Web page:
Perfect as is.

comment 1
All / Between the lines / Coexistence & Harmony

More than a year back it was suggested that I explore the concept of ageing in a story about mangoes. The suggestion came from my uncle T.S. Ananthu, a founding member of Navadarshanam Trust in Tamil Nadu, India. Navadarshanam was started in the 1990s to experiment with the Gandhian approach to technological progress that is predicated on the principle of nature as nurturer.

The possibilities in the suggestion were evident to me, so I left the thought alone till it evolved.

A little sub-text that I must add is that thoughts don’t just enter the mind and vanish; once in, they appear again and again shaping our imagination and influencing our perceptions. Since this realisation, I have become increasingly selective about the thoughts that I am willing to receive. It’s merely a sanity-preservation mechanism. The thoughts of T.S Ananthu or Ananthu Chacha are more than welcome, because they are a product of a beautiful, non-violent disposition, born of commitment that has been lived.  

Perfect as is: The story about beauty, ageing, and a gender-neutral mango

Perfect as is
Beauty is a disposition.
Photo credit: The Economic Times

Mangifera Indica, the botanical identifier for mango would have been the name of our protagonist had I not found out about its distaste for the human habit of categorising everything: from kingdom, to phylum or division, to class, all the way to species.

I opened up the matter for discussion: ‘What’s wrong with adopting the name of your species for the story,’ I asked. ‘But that’s not where it stops, does it? You humans have varieties within a species; look at your own—Black, Brown, White, Asian, Hispanic, Caucasian. You don’t go around calling yourselves Homo Sapiens. Why then call me by the name of my species?’ countered mango. ‘Good point,’ I murmured. ‘If only you humans would try and restrict yourselves to simple categorisations, such as living and non-living, edible and non-edible, and natural and human-made, you wouldn’t need so many names. You could then simply call me fruit,’ added mango. I thought this was a sensible view of the matter, but I stayed quiet. ‘Oh, well,’ went on mango, ‘You humans can keep busy with categorisations, but you are not going to tell me what name I should choose to be known by.’ I relented.

It disagreed vehemently with Alphonso Mango, said it’s a strange name for a fruit, as unappealing as Mangifera Indica that sounded clever merely because it was a mouthful. ‘If I must have a name for your story to begin, then Hapus is what I shall be known by; it’s native, easy, and gender-neutral,’ it stated resolutely.  

So Hapus it is that our protagonist is called. 

Hapus chuckled at the name. It had made up a partly fictitious though not necessarily exaggerated tale about the origin of the word, while developing a growing sense of pride in its own beauty, a result of watching the fruit-grower, the children of the fruit-grower, and the husband of the fruit-grower who before placing Hapus in a crate, examined it and exclaimed: ‘Perfect!’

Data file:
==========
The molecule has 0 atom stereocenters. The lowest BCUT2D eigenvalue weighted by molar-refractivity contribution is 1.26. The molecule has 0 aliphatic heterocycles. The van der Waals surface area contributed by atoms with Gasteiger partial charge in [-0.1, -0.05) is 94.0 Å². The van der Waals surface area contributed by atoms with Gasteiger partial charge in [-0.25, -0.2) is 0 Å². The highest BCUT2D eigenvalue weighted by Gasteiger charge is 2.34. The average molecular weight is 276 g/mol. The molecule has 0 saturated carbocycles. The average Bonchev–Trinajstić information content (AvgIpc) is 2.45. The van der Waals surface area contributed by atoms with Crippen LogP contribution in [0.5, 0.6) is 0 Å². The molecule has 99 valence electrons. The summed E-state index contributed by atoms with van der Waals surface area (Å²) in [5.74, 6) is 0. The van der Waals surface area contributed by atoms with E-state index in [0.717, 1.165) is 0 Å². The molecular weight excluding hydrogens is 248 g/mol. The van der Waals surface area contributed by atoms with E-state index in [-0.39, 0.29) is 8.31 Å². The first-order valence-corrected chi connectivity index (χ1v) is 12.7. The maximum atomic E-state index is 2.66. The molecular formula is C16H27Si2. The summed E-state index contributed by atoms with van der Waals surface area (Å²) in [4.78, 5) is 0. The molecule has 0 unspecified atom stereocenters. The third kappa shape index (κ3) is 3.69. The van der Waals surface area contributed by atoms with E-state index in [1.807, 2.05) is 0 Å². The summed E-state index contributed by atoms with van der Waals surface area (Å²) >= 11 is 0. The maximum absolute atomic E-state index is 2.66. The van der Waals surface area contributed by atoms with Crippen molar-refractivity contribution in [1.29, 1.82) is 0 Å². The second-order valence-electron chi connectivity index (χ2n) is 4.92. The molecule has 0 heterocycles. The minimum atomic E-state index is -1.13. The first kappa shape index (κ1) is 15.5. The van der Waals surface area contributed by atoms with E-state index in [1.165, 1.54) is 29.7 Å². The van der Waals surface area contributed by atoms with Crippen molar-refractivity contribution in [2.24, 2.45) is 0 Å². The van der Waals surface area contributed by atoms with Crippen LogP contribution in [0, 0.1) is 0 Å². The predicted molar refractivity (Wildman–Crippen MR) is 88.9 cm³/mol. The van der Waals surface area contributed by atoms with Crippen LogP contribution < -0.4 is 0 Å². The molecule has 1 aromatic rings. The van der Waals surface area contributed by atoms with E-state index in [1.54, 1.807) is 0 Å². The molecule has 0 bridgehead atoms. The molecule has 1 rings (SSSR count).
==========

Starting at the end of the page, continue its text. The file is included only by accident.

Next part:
Hapus was telling its creative tale, for the first time, to the third bunch of bananas to be placed by its side. It had been awkward with the first two bunches, not entirely comfortable with their presence on the same display table. Understandably so, because on the tree and in the crate it had shared space with other mangoes only. 

However, as the bananas glanced at Hapus with admiration, it felt reassured by the increasingly familiar feeling of attention that it had become used to receiving, and by the time the third bunch of bananas were placed on the table, Hapus was all but ready to regale with its tale.  

The bananas listened as Hapus recited, ‘My great-grandma told me that back in the day when there were only the sucking type of mangoes in India, people did not look at mangoes as an object of beauty, they simply relished the juicy fruit. Then, the Portuguese came, conquered, and began to send fruits to Europe. They wanted mangoes that their royalty could consume with the accepted table etiquette of their culture, and so they grafted trees to cultivate more firm varieties of mangoes. 

One evening, in a cluster of villages along the coast of the Arabian Sea in the western parts of India, whispers were heard from the forests. Yes, in those days back in the 16th century fruit trees grew amidst other trees, there were no orchards then, and we the cultivars were planted by humans at the periphery (edge) of the forest.’ 

The bananas looked at Hapus in astonishment, as if seeing it for the first time. Hapus unwilling to trade admiration for astonishment quickly explained, ‘Humans only grafted and planted us, it was nature that gave us life and nourished us, so we too are natural fruits.’ Saying this, it hastily continued with the story.

Please ‘turn over’ to page 2

The Author

I began as a blog about a book that was produced with care and respect for the environment, and included the binding skills and creativity of those who may not have use of their legs but their hands have the deftness to make. Today my voice continues to lend itself to topics that include humans, non-humans, nature, and equity. I observe, experience, research, understand, and share perspective and stories.

1 Comment

  1. Lakshmi Krishnan says

    What a gem! Brilliant and creative, one of your most delightful reads, Neha! And I love the subtle ‘fruit-grower’s husband’, balanced by the later ‘fruit-seller’s wife’.
    What better way to convey the message of realization and procreation.

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